Nine Turkish companies displayed their products during this year’s event, with Ankara’s presence spearheaded by airframer Turkish Aerospace Industries (TAI) whose CEO (Temel Kotil) unveiled a full-scale mockup of the country’s ambitious indigenous fighter aircraft, the TF-X/MMU. TAI hopes to fly the twin-engine, 27-tons, fifth-generation fighter in 2026 and make it available to the Turkish Air Force by 2030. According to Aviation Week, prototypes will be powered by the General Electric F110 engine, but production aircraft will feature a nationally developed engine produced by Ankara-based TR Motor Power Systems, a joint venture of Tusas and BMC Power Motor, a subsidiary of the larger BMC group. Design is also supported by BAE Systems which currently has about 100 engineers in Ankara working on the project. Turkish providers such as Aselsan, also present at the show, are working on the TF-X’s avionics systems and sensors including an indigenous active electronically scanned array radar (AESA), and potentially indigenous weapons in the future.

A mock-up of the advanced, indigenous trainer jet (Hürjet) has also been displayed, the plane being expected to replace the Turkish Air Force’s current Northrop T-38 Talons. Engineers have recently completed wind tunnel work confirming the configuration, while a preliminary design review is due to take place imminently for a maiden flight planned by 2022. A mock-up of the indigenous Anka-S drone, of which the latest ‘Goksungur’ super-fast variant is derived (380km/h), was also on display at PAS. TAI also flew its T129 ATAK attack helicopter developed from Leonardo’s Mangusta during the display, and the aircraft has already generated interest from Pakistan and the Philippines. Other Turkish firms present this year include missile manufacturer Roketsan and Tusas Engine Industries, the latter being currently developing an indigenous turboshaft for the Gokbey helicopter that could also be fitted on the T129. The engine, dubbed TS1400, is currently under accelerated development and is expected for testing in roughly 30 months.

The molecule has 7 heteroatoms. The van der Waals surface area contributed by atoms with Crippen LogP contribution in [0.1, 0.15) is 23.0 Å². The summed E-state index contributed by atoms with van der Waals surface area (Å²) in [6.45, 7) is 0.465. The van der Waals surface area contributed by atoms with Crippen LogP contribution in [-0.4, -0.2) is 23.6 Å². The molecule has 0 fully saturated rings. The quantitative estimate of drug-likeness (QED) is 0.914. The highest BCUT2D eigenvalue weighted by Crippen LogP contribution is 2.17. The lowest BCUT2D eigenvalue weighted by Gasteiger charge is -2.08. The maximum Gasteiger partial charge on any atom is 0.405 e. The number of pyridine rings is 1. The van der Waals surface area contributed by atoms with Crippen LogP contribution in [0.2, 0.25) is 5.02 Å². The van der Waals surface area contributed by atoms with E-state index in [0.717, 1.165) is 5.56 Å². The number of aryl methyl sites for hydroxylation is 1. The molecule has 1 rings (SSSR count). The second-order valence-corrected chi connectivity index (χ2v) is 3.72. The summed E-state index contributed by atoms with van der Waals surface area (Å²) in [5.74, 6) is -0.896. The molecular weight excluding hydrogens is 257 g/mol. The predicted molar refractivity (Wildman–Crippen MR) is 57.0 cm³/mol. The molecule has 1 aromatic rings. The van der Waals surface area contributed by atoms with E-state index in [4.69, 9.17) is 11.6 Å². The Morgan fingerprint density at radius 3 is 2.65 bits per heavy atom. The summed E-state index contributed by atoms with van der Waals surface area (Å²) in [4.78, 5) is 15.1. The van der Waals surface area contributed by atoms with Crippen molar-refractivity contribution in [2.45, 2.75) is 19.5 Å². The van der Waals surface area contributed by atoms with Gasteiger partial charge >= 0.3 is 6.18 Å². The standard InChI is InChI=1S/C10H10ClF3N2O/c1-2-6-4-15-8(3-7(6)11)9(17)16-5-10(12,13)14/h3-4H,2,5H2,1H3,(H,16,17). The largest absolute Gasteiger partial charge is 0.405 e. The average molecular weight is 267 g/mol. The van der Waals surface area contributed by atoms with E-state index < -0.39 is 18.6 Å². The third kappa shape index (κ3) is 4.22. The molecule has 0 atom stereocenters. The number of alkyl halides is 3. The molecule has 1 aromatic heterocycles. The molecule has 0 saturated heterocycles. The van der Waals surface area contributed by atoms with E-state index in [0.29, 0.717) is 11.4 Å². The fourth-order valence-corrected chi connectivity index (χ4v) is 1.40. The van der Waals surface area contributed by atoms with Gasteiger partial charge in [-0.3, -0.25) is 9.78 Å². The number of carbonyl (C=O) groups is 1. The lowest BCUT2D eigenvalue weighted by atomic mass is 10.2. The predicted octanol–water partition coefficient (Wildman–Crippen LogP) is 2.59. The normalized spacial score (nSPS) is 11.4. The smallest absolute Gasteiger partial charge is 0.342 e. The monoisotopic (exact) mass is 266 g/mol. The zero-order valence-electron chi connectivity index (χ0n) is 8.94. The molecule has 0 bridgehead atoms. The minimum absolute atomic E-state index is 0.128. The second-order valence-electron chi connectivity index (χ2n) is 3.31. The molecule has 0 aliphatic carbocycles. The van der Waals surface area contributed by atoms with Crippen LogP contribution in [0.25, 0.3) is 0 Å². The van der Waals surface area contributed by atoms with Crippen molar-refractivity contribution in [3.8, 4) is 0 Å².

Dassault Aviation on Monday unveiled the much awaited New Generation Fighter (NGF), the “cornerstone” of Europe’s Future Combat Air System (FCAS). The French OEM is expected to conduct most of the NGF’s development while Airbus will for itself focus most of its efforts on the systems that will support the fighter. It was revealed at the same time that both manufacturers had laid out a series of milestones, including an initial ‘Demonstrator phase’. This will cover the period between 2019 and mid-2021 and will serve as a starting point for demonstrators and technology development for a New Generation Fighter (NGF), Remote Carriers (RC) and an Air Combat Cloud (ACC) to perform their maiden flight by 2026. MBDA, Thales, Safran and MTU are already expected to join the project as part of various teaming agreements based on “transparent and fair handling of Intellectual Property Rights” (Dassault Aviation, 2019/06/17). Dassault and Airbus also expect a contract award for the first Demonstrator Phase by Q4 2019. The event was also used to announce that Spain, a historic member of the Airbus project, will join the development program and ultimately field the aircraft once it becomes available. Expected to be fully operational by 2040, the jet’s capabilities remain evasive so far, although a few hints have been given. It already features an elevated bubble canopy, promising good visibility. It also has two engines and F-35-shaped air intakes, while appearing to have a cranked kite wing formation similar to the X-47B unmanned aerial vehicle. The cranked kite design broadens the fuselage, increasing the interior volume of the aircraft and allowing more room for internally stored fuel and weapons. FCAS also looks like it has a single set of low-angle stabilizers replacing traditional, separate horizontal and vertical stabilizers, thus increasing the aircraft’s stealth. However, a Defense News interview with Air Force Gen. Frédéric Parisot published on Monday revealed that “hyper-stealth” was not considered as a valid solution given current evolutions on sensor technologies. The NGF is also expected to be a single-seat only jet, as fifth- and sixth-generation fighters are expensive enough without having to develop one and two seat versions. The NGF’s engine remains unknown however, as Dassault’s CEO Eric Trappier stated in an interview with Challenges (June 17) that initial demonstrations will happen on engines currently used by the Rafale A. Also a mock-up of the cockpit, posted on Twitter, appears to show a digital screen that takes up virtually the entire space in front of the pilot, providing ample view for inflight monitoring. According to Tony Osborne (Aviation Week) who was present at Monday’s unveiling, the plane is roughly “1/3 or ¼ bigger than a Rafale”. France is very likely to ask for a carrier-capable version for the NGF which shall require stronger landing gears. FCAS will also have the ability to carry nuclear weapons: the French version will carry the ASMP nuclear missile or its replacement, while Germany and other NATO countries will want it to be certified for the new American B-61-12 nuclear bomb. However in an interview published on June 15, Gen. Lavigne (head of the French ‘Armée de l’Air’) stressed that common operational needs had already been validated in February by both Berlin and Paris, thus brushing aside any critics regarding the risk of a disjointed development. Mr. Lavigne also added in another interview (June 17) that it hasn’t been decided yet whether or not the NGF will ultimately be an unmanned or pilot-driven system.